Hall: Concert Hall
Price: 50-120 zł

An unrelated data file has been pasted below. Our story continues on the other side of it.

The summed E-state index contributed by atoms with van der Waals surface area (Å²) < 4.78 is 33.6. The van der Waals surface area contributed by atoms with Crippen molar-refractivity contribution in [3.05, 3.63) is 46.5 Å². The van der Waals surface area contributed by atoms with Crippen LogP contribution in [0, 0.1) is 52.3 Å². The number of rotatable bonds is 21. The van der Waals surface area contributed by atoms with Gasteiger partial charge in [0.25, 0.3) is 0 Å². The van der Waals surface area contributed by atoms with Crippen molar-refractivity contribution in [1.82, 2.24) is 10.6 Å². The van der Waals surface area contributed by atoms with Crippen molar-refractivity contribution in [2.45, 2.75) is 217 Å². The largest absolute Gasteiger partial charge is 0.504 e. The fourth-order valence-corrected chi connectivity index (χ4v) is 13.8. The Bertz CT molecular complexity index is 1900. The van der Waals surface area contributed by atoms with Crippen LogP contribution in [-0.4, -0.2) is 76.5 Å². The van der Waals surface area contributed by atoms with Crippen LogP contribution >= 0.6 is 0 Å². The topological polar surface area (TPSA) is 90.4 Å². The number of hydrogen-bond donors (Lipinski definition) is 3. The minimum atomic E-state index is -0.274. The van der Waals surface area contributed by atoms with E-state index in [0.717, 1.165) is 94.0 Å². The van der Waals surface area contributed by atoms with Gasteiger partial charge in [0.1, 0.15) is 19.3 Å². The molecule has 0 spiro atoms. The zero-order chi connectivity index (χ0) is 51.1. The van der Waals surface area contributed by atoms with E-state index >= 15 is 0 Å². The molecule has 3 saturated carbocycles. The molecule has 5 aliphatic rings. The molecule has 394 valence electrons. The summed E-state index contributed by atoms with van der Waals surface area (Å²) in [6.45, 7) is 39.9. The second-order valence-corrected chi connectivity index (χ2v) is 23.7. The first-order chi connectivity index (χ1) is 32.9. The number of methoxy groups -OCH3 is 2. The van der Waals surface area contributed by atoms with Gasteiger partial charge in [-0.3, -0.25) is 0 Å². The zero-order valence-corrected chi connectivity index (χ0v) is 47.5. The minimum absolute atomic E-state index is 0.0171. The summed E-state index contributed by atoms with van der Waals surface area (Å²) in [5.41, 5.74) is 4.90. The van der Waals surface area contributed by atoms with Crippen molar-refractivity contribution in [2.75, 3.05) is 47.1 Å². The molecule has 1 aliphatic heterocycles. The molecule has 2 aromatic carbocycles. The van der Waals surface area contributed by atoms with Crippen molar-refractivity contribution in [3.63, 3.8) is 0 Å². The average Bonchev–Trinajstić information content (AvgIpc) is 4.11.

Following the death of Jean‑Babtiste Lully, the tragédie lyrique genre he had pioneered stagnated for several decades, and successive composers mainly copied templates they regarded as already perfect. The most important changes only came with the works of Jean‑Philippe Rameau. A Major distinctive feature of his operas was a synthesis of the elements of a traditional tragédie – recitatives, ariosos and airs – which in Rameau’s oeuvre formed a more consistent continuum, fully subordinate to the text. In addition, conventional orchestral interludes were transformed into wonderful symphonies, revealing great instrumental mastery. Another element that was both delightfully subtle and breaking with convention was the intimate, colourful and highly individual use of entrées de ballet – a mandatory feature of French opera. Naïs belongs to a sub‑genre of French theatre music, also derived from Lully’s tradition, known as an opéra‑ballet, due to the accentuated role played by dance in it. It differed from the tragédie both in its structure, in that it usually comprised three acts compared with the standard five acts of the tragédie, as well as in the subject matter of the librettos, which were usually lighter in tone, and rather than originating from stilted mythical or epic stories were derived from pastoral poetry (such a variant was called a pastorale héroïque, e.g. Lully’s Acis et Galatée). Rameau’s work from 1749 bears the subtitle Opéra pour la Paix, and was written to celebrate the Treaty of Aix‑la‑Chapelle, which ended the bloody War of the Austrian Succession. The libretto tells the story of Neptune’s love for the titular nymph, one of the Naiads, and his fight for her against the mortals (resolved through divine intervention, to the detriment of the mortals). It serves as a pretext for a full range of highly sophisticated musical, theatrical and ballet devices, which delighted aristocratic audiences in the times of Louis XV.